Coke? Synonymous with soda.
BandAid? Interchangeable to bandage.
Chapstick? Lip balm.
What do these brands have in common?
They have made themselves such a household name that their brands are used in lieu of the name of the item itself.
When you ask for someone to get you a BandAid, you aren’t demanding a specific brand of bandage – you are just asking for a bandage. But your brain is using a brand to describe that item. The same applies for things like BubbleWrap, CrockPot, Dumpster, and more.
Why does this matter to marketers?
Anyone who markets a brand would dream of creating a household name. While people may not be demanding those specific brands when they ask for them by name, it shows a clear purchasing bias. When your brand is the pinnacle of its competition, that’s generally what people prefer. In fact, according to a recent study, “86% of respondents claim that there are certain products for they will only purchase the name brand option”. In general, people also prefer brand names over generic options.
How do we get there?
These brands have a reputation for being consistent in meeting customers’ expectations. Every single time you take a sip of Coca Cola, it tastes the same. You know what taste to expect when you crack one open.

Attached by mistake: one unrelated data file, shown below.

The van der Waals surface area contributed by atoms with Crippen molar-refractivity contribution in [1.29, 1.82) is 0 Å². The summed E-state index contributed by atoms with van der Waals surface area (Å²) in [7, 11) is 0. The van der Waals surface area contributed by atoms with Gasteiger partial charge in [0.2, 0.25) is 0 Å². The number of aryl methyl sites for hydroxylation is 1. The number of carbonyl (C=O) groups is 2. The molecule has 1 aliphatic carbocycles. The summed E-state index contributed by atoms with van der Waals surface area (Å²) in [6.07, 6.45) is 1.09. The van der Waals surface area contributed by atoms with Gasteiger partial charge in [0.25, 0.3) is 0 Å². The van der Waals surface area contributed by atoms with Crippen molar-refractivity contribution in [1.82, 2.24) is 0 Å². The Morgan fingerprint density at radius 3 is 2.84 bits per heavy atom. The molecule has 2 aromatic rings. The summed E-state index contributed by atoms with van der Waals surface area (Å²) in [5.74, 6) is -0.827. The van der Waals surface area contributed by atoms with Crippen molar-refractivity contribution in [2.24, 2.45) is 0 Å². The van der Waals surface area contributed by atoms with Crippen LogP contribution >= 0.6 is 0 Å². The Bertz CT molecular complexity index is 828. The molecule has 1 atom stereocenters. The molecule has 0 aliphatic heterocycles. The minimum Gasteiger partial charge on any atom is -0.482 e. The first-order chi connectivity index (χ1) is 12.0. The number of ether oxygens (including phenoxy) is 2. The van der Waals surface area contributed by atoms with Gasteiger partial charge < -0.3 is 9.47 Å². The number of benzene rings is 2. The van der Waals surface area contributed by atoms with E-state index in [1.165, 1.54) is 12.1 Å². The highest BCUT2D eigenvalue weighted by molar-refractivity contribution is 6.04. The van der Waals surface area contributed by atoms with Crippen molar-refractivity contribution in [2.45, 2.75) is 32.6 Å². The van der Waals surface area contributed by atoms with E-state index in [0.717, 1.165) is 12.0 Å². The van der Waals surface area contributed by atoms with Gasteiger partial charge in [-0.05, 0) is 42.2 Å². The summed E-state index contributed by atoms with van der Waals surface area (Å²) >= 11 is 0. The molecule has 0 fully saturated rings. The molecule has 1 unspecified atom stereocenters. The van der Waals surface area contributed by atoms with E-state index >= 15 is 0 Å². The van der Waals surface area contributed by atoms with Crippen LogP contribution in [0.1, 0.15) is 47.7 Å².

These brands are also extremely accessible. There are very few restaurants or stores where you cannot buy a Coke. Going to a movie theater? You will see ads before the previews for an ice-cold Coke. Waiting for the birth of your first child? The hospital will surely have Coke in a vending machine. You will see the brand plastered on banners at sports games, on the sides of race cars, and on the sides of all their delivery vehicles. Coke is everywhere.
These brands have also created customer loyalty. During a time where the need for brands to become more inclusive, BandAid made a move to offer more skin tones, including darker brown options, while also donating over $10 million to organizations that fight racism. This was a move in effort to show their customer base that they hear them, and they care about the things their customers care about. This encourages customer loyalty through action.
So you represent a brand and want to be the next CrockPot of your product? Follow the steps of making your brand accessible, creating customer loyalty, and be consistent in your product’s message.